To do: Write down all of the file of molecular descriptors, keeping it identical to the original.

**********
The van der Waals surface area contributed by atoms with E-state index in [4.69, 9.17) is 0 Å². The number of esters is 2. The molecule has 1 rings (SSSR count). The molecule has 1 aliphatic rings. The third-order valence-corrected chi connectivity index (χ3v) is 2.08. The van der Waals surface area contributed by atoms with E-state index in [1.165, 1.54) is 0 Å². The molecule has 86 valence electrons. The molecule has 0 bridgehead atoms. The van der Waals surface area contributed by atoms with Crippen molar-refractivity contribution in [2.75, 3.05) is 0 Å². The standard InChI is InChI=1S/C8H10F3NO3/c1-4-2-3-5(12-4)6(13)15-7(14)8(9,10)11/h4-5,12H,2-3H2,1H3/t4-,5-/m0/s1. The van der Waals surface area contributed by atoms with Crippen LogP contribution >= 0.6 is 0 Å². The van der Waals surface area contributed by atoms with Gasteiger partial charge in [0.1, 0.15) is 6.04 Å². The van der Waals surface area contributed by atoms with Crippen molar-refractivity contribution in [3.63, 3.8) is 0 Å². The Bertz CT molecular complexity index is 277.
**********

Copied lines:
The van der Waals surface area contributed by atoms with E-state index in [4.69, 9.17) is 0 Å². The number of esters is 2. The molecule has 1 rings (SSSR count). The molecule has 1 aliphatic rings. The third-order valence-corrected chi connectivity index (χ3v) is 2.08. The van der Waals surface area contributed by atoms with E-state index in [1.165, 1.54) is 0 Å². The molecule has 86 valence electrons. The molecule has 0 bridgehead atoms. The van der Waals surface area contributed by atoms with Crippen molar-refractivity contribution in [2.75, 3.05) is 0 Å². The standard InChI is InChI=1S/C8H10F3NO3/c1-4-2-3-5(12-4)6(13)15-7(14)8(9,10)11/h4-5,12H,2-3H2,1H3/t4-,5-/m0/s1. The van der Waals surface area contributed by atoms with Crippen LogP contribution >= 0.6 is 0 Å². The van der Waals surface area contributed by atoms with Gasteiger partial charge in [0.1, 0.15) is 6.04 Å². The van der Waals surface area contributed by atoms with Crippen molar-refractivity contribution in [3.63, 3.8) is 0 Å². The Bertz CT molecular complexity index is 277.